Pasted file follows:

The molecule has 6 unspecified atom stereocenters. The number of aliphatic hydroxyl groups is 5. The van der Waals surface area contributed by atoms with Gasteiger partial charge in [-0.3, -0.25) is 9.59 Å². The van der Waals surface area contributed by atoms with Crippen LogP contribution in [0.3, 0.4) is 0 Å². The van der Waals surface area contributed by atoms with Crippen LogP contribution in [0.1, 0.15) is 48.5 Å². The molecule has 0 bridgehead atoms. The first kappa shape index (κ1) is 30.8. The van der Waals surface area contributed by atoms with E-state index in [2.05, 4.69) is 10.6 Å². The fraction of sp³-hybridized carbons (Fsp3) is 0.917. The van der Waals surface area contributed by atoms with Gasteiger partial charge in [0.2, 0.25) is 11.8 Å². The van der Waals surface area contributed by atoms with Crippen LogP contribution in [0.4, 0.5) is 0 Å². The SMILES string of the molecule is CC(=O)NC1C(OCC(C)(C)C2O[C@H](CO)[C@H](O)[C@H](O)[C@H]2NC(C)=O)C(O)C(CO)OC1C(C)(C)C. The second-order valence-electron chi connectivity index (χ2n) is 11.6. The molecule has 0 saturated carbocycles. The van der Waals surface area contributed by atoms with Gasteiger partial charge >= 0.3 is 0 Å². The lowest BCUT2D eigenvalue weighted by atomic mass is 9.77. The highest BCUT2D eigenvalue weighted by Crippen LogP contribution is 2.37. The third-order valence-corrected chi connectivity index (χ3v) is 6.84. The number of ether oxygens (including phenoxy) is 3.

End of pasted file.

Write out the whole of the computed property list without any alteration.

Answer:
The molecule has 6 unspecified atom stereocenters. The number of aliphatic hydroxyl groups is 5. The van der Waals surface area contributed by atoms with Gasteiger partial charge in [-0.3, -0.25) is 9.59 Å². The van der Waals surface area contributed by atoms with Crippen LogP contribution in [0.3, 0.4) is 0 Å². The van der Waals surface area contributed by atoms with Crippen LogP contribution in [0.1, 0.15) is 48.5 Å². The molecule has 0 bridgehead atoms. The first kappa shape index (κ1) is 30.8. The van der Waals surface area contributed by atoms with E-state index in [2.05, 4.69) is 10.6 Å². The fraction of sp³-hybridized carbons (Fsp3) is 0.917. The van der Waals surface area contributed by atoms with Gasteiger partial charge in [0.2, 0.25) is 11.8 Å². The van der Waals surface area contributed by atoms with Crippen LogP contribution in [0.4, 0.5) is 0 Å². The SMILES string of the molecule is CC(=O)NC1C(OCC(C)(C)C2O[C@H](CO)[C@H](O)[C@H](O)[C@H]2NC(C)=O)C(O)C(CO)OC1C(C)(C)C. The second-order valence-electron chi connectivity index (χ2n) is 11.6. The molecule has 0 saturated carbocycles. The van der Waals surface area contributed by atoms with Gasteiger partial charge >= 0.3 is 0 Å². The lowest BCUT2D eigenvalue weighted by atomic mass is 9.77. The highest BCUT2D eigenvalue weighted by Crippen LogP contribution is 2.37. The third-order valence-corrected chi connectivity index (χ3v) is 6.84. The number of ether oxygens (including phenoxy) is 3.